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'Good dementia care needs human interaction, not apps'

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Beth Britton believes we are not doing enough to help people with dementia and their carers, who need personalised, practical and life-enhancing care, rather than digital solutions and apps.

Are we doing enough for people living with dementia? This was the question posed to myself, Professor Alistair Burns, national clinical director for dementia, and Professor June Andrews, director of the Dementia Services Development Centre, at our panel session for the 2014 Health and Care Innovation Expo in March. A united audience firmly believed we were not.

However, in my mind, the question should go much further. People with dementia do not exist in isolation; their lives are entwined with those of their carers and health professionals. It is how we respond to the needs of each of these individuals that truly defines whether a person with dementia can live well.

Seen by Jeremy Hunt as the litmus test for the NHS, dementia care does not sit easily alongside the focus on technological innovation that the secretary of state chose for his Expo speech. Pointing out that data sharing, digital healthcare, apps and comparison websites are hugely beneficial to patients and health professionals is fine, but when questions about dementia care arise it is human needs - and shortcomings - that come into focus.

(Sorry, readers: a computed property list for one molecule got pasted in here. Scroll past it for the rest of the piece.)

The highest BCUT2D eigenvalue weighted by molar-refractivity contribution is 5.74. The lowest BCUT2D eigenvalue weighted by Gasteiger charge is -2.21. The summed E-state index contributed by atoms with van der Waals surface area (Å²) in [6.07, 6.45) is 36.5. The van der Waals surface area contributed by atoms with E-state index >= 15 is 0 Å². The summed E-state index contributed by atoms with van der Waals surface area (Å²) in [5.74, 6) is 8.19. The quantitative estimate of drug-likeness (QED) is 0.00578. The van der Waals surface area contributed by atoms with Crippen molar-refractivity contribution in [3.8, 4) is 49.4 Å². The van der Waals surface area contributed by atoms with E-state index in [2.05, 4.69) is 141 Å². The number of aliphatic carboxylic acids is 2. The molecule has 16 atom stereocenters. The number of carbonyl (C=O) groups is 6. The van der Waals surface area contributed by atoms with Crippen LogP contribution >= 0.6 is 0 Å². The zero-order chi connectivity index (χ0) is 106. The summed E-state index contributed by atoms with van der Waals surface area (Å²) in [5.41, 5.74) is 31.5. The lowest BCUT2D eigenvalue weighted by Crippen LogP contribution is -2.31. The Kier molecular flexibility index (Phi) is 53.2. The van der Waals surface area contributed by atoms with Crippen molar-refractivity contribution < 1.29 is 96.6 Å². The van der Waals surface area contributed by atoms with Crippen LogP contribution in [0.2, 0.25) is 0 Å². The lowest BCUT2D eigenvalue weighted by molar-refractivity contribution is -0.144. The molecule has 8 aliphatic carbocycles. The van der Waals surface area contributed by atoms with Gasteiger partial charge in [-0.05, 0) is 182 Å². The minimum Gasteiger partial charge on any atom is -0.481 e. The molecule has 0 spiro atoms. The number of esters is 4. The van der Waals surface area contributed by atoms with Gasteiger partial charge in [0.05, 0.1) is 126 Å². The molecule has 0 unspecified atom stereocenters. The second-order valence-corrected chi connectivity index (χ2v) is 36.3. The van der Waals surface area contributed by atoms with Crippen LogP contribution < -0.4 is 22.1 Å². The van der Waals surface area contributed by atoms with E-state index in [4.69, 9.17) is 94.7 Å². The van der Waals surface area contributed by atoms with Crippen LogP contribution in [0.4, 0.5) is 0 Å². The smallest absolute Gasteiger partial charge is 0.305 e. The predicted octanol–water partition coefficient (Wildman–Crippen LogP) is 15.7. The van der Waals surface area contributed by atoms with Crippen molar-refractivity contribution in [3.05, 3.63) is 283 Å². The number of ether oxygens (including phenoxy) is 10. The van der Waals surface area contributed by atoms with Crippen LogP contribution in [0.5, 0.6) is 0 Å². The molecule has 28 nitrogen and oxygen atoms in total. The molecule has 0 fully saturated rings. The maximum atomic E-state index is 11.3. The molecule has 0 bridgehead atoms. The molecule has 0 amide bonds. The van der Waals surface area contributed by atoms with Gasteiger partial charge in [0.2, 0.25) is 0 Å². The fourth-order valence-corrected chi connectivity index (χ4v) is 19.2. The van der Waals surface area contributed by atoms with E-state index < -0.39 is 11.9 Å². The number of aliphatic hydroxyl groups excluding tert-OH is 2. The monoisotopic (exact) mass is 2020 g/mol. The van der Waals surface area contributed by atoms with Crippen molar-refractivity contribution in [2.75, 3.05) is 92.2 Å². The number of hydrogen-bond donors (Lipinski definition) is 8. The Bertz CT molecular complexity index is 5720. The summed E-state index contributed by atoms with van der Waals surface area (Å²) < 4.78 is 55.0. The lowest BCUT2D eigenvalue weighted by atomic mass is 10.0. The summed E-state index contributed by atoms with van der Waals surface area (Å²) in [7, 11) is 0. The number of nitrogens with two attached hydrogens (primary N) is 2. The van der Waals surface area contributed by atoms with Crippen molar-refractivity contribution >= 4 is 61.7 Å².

While there are undoubtedly technologies than can benefit people with dementia and their carers, what we are really asking of professionals is less to do with embracing technology and far more to do with fundamental aspects of care. Personalised, hands-on, practical, life-enhancing care for people with dementia isn’t going to be provided by a gadget or an app alone.

Alongside the technological drive sit the 6Cs. Care is “our business” and at its heart is human interaction. While technology could help to streamline working practices and enable nurses to spend more time with patients, it can never replace the nurse or the human interaction people with dementia desperately need.

The idea of innovation in dementia care seems largely fixated on diagnosis rates, yet much more innovative potential needs to be realised. We need to raise awareness to give patients the courage to come forward if they are experiencing symptoms. We need innovation in post-diagnostic support, far more specialist dementia nurses - Admiral nurses are still not UK-wide - community nursing models that enable people to remain in their own homes, evidence-based programmes for wellbeing and therapeutic care, and specialised palliative care that is accessible to all.

The message from policy makers to health professionals is immensely confusing: technology is seen as the future for the NHS, but caring for people with dementia is not online banking. It cannot be hands-off and remote - in many cases, this is the model we are already following and our accident and emergency departments are taking the strain as a result.

So are we doing enough for people with dementia, their carers and health professionals working in dementia care? The answer is no. If and when the answer is yes the healthcare experience for everyone in the UK will have substantially improved.

Beth Britton is freelance campaigner, consultant, writer and blogger.

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